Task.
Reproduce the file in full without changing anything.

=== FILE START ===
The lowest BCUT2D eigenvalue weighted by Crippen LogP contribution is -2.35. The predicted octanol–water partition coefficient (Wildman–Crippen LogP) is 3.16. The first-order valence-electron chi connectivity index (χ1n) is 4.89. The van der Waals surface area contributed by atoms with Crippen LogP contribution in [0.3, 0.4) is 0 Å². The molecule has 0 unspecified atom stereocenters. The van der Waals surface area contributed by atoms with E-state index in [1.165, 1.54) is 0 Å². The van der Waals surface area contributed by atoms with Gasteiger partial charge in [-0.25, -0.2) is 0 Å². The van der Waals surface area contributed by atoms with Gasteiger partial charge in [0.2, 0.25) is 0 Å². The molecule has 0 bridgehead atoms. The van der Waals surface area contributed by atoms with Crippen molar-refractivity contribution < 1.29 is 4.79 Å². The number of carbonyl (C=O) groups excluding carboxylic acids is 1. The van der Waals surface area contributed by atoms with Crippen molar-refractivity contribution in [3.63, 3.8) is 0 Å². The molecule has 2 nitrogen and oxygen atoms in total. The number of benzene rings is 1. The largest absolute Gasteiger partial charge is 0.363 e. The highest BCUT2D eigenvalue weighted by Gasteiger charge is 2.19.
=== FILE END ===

The lowest BCUT2D eigenvalue weighted by Crippen LogP contribution is -2.35. The predicted octanol–water partition coefficient (Wildman–Crippen LogP) is 3.16. The first-order valence-electron chi connectivity index (χ1n) is 4.89. The van der Waals surface area contributed by atoms with Crippen LogP contribution in [0.3, 0.4) is 0 Å². The molecule has 0 unspecified atom stereocenters. The van der Waals surface area contributed by atoms with E-state index in [1.165, 1.54) is 0 Å². The van der Waals surface area contributed by atoms with Gasteiger partial charge in [-0.25, -0.2) is 0 Å². The van der Waals surface area contributed by atoms with Gasteiger partial charge in [0.2, 0.25) is 0 Å². The molecule has 0 bridgehead atoms. The van der Waals surface area contributed by atoms with Crippen molar-refractivity contribution < 1.29 is 4.79 Å². The number of carbonyl (C=O) groups excluding carboxylic acids is 1. The van der Waals surface area contributed by atoms with Crippen molar-refractivity contribution in [3.63, 3.8) is 0 Å². The molecule has 2 nitrogen and oxygen atoms in total. The number of benzene rings is 1. The largest absolute Gasteiger partial charge is 0.363 e. The highest BCUT2D eigenvalue weighted by Gasteiger charge is 2.19.